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Page created Feb 5, 2016
You may find yourself needing a small strap when making a gown for a doll, a belt, a strap for a handbag or even the loop for cargo jeans. You can turn a small piece with a Bobby Pin (Kirby Grip) - most everyone has one of those! You can turn a longer and skinnier strap with a bodkin, but not everyone owns one.  I have used lightweight denim for my demonstration because it is probably the thickest fabric you should use to make a skinny strap.
I like to make my fabric a bit longer than the finished product because you really get a nice flow once you've sewn about an inch into the piece - especially when you are top-stitching. This piece is intended to become a carpenter's loop on cargo jeans. This piece measures 4" long by 1-1/2 inches high.
I am sewing at 3/8 of an inch. It is a good size for thicker fabric, and you can fit the Bobby pin comfortably through the tube. This size is ideal for the shoulder straps on handbags for 16" dolls or for belts, but for smaller dolls such as Barbie or little Riley Kish, you would want to try to sew with the edge of your presser foot just shy of the fold. Thinner fabric and a bodkin would be helpful in acheiving the thinnest strap possible.
You now have a nicely finished strap!.
Just beyond your back-stitching, pick out a few stiches so you can insert the Bobby pin into the loop. Your Bobby pin should look like this and you are ready for the next step.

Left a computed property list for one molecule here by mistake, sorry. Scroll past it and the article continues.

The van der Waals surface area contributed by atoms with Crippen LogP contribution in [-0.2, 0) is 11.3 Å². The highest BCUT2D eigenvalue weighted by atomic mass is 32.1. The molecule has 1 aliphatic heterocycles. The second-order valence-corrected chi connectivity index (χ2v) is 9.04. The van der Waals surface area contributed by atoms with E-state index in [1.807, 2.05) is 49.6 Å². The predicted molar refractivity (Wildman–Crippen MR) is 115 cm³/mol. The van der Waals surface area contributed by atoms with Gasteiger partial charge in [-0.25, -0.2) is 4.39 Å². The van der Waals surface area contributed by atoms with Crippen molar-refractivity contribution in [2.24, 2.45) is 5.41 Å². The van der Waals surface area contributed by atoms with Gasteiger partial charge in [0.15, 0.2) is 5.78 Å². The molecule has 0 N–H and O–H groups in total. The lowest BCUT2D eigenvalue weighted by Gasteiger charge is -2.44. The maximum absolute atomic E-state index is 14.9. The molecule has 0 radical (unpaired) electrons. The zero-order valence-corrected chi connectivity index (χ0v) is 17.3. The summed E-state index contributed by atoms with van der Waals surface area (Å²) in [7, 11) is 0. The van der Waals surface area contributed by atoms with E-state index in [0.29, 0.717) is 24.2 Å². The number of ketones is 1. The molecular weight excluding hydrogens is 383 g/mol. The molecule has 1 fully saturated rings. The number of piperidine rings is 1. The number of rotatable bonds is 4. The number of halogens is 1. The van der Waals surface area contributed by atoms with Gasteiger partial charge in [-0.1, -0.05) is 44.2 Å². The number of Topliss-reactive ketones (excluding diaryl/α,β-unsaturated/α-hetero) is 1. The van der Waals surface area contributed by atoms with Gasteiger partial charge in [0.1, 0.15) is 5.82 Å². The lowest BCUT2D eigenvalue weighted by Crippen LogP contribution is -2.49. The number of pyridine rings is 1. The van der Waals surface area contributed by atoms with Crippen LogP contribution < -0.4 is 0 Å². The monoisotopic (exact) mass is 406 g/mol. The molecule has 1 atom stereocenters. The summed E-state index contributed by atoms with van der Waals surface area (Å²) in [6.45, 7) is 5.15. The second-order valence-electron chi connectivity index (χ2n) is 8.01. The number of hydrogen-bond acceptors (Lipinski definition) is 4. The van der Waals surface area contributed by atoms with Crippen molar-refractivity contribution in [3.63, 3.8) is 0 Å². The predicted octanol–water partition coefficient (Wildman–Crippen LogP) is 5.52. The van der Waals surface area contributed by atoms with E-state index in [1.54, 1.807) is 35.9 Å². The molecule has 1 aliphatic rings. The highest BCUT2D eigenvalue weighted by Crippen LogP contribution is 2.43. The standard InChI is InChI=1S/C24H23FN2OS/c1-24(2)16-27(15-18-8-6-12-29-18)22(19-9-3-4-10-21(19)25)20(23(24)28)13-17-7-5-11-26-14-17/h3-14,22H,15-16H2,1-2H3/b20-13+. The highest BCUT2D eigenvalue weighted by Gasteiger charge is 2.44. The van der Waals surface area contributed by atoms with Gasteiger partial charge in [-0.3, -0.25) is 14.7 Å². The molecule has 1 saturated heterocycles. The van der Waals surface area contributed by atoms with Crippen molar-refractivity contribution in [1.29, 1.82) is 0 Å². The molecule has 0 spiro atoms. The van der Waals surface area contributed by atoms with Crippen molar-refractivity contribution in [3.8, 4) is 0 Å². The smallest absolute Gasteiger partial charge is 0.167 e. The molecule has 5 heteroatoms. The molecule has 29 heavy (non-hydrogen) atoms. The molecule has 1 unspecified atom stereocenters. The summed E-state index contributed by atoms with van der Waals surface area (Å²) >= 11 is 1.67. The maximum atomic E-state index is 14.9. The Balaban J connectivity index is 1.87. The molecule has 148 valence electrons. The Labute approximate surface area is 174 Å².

Insert BOTH ends of the Bobby pin down into the fabric tube.  It's obvious that you need a Bobby pin with the rubber tips still in good shape so they'll glide through the fabric.
Scrunch the fabric up the Bobby pin and gently slide it until it comes out the other end. Long fingernails or a pair of tweezers are helpful... and lots of wiggling the fabric.
Once the tube is turned, decide if you want the seam on the side or in the middle. I chose the middle because the top-stitching will look nicer, in my opinion. Iron the strip flat.
Trim the excess fabric close to the stitching as shown.
It is best to switch to your zipper foot to top-stitch because it can grip a skinny strip better than your general purpose presser foot. Keep your stitching close to the edges.